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I think we should differentiate Buddhism from New Age movements, they may share some goals (happiness), some tools (meditation) and some teachings, however they are very different in some key aspects, usually the ones related to money, intoxocants, sexuality and "enjoying life" (generally speaking) There are new age gurus and teachers trying to reconcile ...


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See the links dependent origination more particularly: With Contact as condition, Feeling arises With Feeling as condition, Craving arises With Craving as condition, Clinging arises So attraction happens when you get a feeling to which you analyze and give an evaluation as good and bad followed by clinging to it. At the sub conscious level this is happening ...


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Law of attraction seems to create and stimulate attachments, people crave for things and think about them constantly, concentrating the mind on different desires, in that sense I think it is hard to mix it with Buddhism, because in Buddhism we try to let go of attachments instead of trying to fulfill the desires. In Buddhism you learn that you don't put an ...


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The Law of Attraction seems to take certain Buddhist teachings out of context in order to make worldly life more comfortable. In Buddhism, especially in Mahayana and Vajrayana, there are teachings on illusory or dream-like nature of our everyday experiences. Everything that happens to us takes place essentially in our mind as outside of the mind there are ...


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My understanding of the Law of Attraction is that it is a way to affect what happens to you by thinking about what you want to have happen. If you want to receive money; you think about receiving money. In Buddhism, the goal is to understand reality as it is. Understanding reality as it is, involves accepting reality as it is. Manipulating circumstances to ...


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I know more about Buddhism than new age, but I'll take a stab and listing the contrasts: New age is radically eclectic and blends all sorts of religions and para-religious concepts. New age has a very porous boundary. Buddhism is syncretic-- it picks up new ideas as it moves into a new cultural area, but then becomes institutionalized again an one ...


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Why does good householder Ilya, so long and often wisely involved, as such a fullish question, actually knowing for her self? Why would on join a "Tathagata-form" at first place, if perceiving him as common? Everybody, seeing the Dhamma could see the Tathagata, and in as far every not blind person could reach same "Tathagata-hood", once ...


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It is not personification. There is evidence that Gotama Buddha exists in India. He is special so he was called Samma Sambuddha. ================ when the Buddha is designated a sammā Sambuddha, "a perfectly enlightened one," this highlights not only the fullness of his enlightenment but his authority and reliability as a spiritual teacher. https://...


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You may in fact be asking about "identity view", which is a key concept in the suttas: For a little baby doesn’t even have a concept of ‘identity’, so how could identity view possibly arise in them? --MN64 With identity view (i.e., "I am") comes a host of problems. Indeed, you might say that we get a "universe of suffering". MN64 discusses identity view ...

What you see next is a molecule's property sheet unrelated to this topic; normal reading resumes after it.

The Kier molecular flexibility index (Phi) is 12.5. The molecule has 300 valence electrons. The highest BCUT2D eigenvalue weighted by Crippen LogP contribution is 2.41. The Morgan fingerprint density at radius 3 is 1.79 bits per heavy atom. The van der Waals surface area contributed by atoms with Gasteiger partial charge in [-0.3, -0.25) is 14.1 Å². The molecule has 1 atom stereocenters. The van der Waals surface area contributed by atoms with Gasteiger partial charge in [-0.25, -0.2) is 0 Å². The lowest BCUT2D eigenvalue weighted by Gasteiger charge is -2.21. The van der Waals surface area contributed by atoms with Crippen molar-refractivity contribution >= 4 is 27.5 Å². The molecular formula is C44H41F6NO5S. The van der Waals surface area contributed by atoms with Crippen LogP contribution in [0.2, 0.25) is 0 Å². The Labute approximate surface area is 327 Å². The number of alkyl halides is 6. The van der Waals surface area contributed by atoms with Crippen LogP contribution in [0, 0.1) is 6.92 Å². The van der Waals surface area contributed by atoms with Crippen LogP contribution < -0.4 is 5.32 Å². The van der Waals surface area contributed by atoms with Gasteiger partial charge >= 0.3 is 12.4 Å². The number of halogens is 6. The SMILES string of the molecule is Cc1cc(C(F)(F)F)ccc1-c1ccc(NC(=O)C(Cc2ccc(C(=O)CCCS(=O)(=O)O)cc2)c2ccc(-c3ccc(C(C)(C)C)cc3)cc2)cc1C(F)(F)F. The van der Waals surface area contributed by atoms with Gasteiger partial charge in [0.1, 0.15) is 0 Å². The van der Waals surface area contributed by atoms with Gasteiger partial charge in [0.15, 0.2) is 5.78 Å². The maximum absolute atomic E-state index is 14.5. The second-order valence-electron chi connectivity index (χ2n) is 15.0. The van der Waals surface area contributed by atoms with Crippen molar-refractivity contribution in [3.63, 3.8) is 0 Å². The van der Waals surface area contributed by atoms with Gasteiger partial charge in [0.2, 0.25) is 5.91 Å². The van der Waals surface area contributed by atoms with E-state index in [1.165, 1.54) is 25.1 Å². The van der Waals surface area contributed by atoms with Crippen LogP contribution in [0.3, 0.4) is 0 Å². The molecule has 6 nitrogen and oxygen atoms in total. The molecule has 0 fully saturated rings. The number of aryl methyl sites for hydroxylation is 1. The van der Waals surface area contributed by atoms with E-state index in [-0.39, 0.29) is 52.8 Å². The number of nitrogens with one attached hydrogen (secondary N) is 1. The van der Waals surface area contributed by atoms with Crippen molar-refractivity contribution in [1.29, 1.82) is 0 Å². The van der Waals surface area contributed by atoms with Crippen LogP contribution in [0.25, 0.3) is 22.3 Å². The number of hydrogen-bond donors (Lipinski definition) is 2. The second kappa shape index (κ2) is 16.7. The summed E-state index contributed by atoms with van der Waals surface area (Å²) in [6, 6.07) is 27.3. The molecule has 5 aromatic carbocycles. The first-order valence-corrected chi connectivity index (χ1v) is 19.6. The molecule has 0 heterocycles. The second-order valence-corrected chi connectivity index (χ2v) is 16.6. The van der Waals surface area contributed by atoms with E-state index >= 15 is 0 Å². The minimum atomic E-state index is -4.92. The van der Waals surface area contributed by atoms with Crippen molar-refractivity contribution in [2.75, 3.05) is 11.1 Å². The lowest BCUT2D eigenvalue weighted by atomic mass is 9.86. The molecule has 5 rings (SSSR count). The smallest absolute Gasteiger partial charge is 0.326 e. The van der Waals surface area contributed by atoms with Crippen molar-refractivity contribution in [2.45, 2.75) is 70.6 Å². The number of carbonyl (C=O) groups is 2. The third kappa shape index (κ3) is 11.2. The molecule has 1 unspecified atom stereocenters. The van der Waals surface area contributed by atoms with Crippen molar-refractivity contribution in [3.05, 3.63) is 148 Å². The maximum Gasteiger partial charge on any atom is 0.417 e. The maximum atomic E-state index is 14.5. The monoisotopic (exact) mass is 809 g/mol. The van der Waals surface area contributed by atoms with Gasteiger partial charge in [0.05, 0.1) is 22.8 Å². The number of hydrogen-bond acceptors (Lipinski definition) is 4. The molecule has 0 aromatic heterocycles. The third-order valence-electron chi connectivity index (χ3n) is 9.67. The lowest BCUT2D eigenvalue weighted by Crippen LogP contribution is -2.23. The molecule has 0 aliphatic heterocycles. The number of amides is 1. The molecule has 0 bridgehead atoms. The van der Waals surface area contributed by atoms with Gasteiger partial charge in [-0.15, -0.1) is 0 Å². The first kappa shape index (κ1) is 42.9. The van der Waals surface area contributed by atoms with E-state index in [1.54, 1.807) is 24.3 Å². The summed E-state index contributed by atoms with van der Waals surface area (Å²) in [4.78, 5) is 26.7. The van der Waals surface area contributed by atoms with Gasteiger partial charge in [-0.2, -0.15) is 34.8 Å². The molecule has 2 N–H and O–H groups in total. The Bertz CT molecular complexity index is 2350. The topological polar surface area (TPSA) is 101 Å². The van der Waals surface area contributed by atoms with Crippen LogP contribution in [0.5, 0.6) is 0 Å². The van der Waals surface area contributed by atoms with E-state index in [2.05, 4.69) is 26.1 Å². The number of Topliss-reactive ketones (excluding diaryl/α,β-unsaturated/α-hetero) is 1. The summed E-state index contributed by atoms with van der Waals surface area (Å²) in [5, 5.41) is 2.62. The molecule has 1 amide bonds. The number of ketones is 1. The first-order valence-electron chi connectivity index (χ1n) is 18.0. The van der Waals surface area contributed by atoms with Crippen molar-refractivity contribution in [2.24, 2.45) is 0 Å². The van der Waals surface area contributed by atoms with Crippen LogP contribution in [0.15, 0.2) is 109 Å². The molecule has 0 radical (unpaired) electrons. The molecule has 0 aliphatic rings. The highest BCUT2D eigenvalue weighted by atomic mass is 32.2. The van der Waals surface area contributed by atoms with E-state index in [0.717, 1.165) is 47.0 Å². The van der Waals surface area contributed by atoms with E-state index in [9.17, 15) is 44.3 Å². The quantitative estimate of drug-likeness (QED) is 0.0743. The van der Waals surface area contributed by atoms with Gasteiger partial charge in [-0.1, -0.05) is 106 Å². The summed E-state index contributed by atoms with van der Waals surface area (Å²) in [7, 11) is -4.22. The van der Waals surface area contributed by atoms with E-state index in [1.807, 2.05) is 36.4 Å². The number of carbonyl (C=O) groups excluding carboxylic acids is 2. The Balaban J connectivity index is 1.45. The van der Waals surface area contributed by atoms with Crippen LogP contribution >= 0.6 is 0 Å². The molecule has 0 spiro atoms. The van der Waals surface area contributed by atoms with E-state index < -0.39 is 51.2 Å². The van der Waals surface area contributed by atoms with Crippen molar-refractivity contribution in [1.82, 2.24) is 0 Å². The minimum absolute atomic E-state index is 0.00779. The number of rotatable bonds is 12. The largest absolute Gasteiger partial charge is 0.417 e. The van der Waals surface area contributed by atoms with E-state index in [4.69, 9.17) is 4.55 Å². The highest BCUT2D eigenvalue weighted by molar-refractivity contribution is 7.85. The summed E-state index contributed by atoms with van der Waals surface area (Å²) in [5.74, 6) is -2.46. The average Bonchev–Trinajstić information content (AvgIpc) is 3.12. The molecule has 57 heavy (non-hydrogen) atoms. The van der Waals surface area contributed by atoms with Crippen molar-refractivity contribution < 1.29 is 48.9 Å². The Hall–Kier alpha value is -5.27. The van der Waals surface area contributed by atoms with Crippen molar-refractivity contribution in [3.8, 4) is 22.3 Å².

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The Buddha attains the Truth through cessation of reification. Reification is an important concept in (modern) Mahayana Buddhism. It refers to (samsaric) mind's tendency to assume something to be concrete and solid when in fact it's not. Reification is the opposite of the correct vision of Shunyata - the non-concrete nature of all phenomena. Most if not ...


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I think that both these questions depend on the meaning of the word "reify". I guess you understand "reify" to mean "say that something is real when it isn't" -- and so you dislike nidanas being described as reifications (but maybe you'd disagree with putting words into your mouth like that). IMO "to reify" means to perceive an activity or verb as an ...


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A few comments on Dhammadhatu's excellent answer, for now mostly pertaining to "Is Buddhism a religion?" and "Does Buddhism answer important questions? First, it is correct to say that Buddhism is not a religion. However, I believe that It is absolutely not the case that Buddhists are atheists. It is probably not the case that Buddhists are agnostics in ...


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Artist Buddha? The Buddha denounces individual expression and passion in favor of being grounded in peace and happiness. How to get to Nirvana? Follow the Buddha's Eightfold Path to cultivate an ability to let go of everything you want to pull to you(greed, clinging, desire) and develop acceptance of reality you normally push away(anger, aversion). ...


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I think there is no conflict between law of attraction and buddhism. But as per my understanding what buddha says is as long as you need something you will be born (and in the process you may get it). So there you go law of attraction. But in the process you will get lot more happenings (bad and good things) just being in the sansara. Therefor buddhism says ...


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